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  3. read "improved" as improvised in the post above

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  4. I too (no *%#$) work in software development. Reading this post made me think of exactly how much my brain runs games in the same way I design things.

    This_posts_insightfulness = This_posts_insightfulness + 1;

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  5. The real question here is this: how can I incorporate this into my resume as a software designer to show that my GMing experience makes me a more valuable asset?

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  6. Thanks for the compliments, not sure they're that deserved. Just, thought there were a few interesting parallels.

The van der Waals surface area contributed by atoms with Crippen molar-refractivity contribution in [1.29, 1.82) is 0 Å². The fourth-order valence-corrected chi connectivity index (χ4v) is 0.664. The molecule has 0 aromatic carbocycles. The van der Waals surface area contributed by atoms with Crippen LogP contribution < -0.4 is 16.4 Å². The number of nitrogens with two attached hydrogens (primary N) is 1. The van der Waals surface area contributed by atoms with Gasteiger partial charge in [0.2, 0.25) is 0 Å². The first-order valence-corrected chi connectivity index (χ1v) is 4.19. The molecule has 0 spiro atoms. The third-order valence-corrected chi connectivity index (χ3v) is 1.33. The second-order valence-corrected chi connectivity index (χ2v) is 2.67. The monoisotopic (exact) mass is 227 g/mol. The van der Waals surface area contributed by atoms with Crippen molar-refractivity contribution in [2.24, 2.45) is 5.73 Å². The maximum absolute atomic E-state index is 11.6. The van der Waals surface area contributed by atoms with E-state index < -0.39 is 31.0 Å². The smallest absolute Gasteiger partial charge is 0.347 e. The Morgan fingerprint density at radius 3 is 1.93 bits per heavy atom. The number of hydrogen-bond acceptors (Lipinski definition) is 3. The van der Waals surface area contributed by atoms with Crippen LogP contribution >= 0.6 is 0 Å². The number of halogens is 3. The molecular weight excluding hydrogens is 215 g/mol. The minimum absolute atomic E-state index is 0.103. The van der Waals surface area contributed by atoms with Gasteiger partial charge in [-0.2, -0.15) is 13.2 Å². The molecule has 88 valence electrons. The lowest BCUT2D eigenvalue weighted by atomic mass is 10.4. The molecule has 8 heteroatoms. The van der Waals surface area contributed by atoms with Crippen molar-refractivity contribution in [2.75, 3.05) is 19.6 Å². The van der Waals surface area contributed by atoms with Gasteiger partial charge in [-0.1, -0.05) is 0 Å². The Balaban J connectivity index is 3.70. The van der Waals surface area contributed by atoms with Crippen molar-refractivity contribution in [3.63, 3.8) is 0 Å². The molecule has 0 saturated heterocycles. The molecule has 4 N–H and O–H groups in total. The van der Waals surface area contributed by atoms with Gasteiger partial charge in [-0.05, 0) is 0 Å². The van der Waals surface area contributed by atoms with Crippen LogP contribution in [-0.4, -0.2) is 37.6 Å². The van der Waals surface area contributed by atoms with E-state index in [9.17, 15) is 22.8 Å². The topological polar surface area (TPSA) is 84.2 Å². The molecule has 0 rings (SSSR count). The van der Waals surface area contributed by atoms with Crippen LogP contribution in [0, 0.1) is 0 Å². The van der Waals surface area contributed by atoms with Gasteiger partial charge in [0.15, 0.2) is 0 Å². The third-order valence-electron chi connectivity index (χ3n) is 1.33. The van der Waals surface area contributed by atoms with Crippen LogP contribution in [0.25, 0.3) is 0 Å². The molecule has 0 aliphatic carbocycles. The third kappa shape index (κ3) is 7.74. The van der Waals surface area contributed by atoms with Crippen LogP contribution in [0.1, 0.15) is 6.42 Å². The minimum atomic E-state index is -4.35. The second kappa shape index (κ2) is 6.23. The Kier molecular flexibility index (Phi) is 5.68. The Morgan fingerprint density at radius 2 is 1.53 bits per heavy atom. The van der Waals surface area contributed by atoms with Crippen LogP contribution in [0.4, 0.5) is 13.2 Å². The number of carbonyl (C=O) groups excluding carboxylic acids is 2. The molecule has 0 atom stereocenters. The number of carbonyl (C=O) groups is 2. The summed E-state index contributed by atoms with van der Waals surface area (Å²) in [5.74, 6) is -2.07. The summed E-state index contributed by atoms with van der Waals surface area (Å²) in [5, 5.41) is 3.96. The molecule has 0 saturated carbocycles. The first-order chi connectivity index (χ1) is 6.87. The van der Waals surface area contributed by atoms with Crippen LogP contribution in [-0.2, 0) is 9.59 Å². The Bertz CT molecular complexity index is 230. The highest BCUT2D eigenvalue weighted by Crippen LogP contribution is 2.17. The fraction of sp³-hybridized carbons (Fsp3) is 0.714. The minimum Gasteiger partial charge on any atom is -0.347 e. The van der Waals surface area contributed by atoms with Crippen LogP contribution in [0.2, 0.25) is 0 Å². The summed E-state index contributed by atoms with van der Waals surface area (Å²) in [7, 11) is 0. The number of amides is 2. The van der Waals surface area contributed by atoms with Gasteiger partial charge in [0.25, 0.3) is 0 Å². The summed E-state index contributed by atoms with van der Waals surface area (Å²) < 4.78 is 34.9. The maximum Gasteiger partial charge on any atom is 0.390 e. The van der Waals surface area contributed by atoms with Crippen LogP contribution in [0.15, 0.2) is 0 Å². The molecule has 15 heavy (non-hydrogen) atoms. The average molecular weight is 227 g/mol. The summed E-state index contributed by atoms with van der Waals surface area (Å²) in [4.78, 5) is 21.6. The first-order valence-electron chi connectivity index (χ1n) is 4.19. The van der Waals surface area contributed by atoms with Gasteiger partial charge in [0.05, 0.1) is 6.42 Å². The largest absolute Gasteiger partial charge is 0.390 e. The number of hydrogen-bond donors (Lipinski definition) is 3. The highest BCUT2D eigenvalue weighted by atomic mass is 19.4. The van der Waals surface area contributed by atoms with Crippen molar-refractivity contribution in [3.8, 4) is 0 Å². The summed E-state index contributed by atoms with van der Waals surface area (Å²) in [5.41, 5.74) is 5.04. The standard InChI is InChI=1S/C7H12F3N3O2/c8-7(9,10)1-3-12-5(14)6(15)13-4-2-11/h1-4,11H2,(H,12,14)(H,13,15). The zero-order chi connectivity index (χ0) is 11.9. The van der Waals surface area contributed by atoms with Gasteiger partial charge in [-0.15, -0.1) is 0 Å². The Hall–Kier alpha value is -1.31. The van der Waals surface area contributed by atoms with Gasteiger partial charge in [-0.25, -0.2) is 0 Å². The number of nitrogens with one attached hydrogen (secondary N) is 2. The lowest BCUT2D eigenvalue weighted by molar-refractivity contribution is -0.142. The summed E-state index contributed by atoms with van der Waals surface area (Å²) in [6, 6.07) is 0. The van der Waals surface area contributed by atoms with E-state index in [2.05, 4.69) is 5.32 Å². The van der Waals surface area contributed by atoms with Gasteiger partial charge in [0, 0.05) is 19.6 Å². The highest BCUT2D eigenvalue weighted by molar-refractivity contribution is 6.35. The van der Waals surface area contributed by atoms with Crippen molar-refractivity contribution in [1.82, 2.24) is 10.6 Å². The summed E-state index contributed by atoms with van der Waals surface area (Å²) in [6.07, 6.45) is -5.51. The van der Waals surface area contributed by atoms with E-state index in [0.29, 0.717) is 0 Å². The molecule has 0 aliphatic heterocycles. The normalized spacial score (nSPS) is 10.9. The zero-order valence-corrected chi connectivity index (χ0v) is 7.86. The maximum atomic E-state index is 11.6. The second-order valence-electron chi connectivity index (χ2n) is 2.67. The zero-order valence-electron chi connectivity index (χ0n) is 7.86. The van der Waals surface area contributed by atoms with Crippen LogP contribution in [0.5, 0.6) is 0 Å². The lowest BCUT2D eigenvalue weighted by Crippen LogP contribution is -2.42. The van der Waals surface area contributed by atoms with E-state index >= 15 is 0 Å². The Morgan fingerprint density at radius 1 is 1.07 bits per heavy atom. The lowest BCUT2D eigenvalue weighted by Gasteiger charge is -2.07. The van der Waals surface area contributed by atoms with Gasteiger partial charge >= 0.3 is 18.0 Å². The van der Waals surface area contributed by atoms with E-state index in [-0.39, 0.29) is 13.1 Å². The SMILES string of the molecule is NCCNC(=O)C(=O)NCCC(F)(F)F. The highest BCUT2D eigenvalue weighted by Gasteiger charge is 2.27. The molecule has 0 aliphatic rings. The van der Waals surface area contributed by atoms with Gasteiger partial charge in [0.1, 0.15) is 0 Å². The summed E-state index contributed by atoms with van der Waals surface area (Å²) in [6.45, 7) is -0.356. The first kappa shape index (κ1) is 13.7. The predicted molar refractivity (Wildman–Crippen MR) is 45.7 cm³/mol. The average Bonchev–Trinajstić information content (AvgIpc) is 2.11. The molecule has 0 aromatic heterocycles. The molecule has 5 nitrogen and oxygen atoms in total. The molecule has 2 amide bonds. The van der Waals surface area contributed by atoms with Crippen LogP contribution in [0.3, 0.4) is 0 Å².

Digging the recursion Zzarchov!

    @swordgleam
    People running large MMORPG guilds have put that on their resumes (or claim to have). But, that was for more MBA, manager type position.

    I list "games" under hobbies and interests. I don't make a point of brining it up but I have mentioned DMing experiences during interviews re conflict resolution.

    The organizational, communications, and inter-personal skills required to DM/game are big plusses as far as I'm concerned.

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  7. The chatty DM has made a post along the same lines with regards to teachers and managers.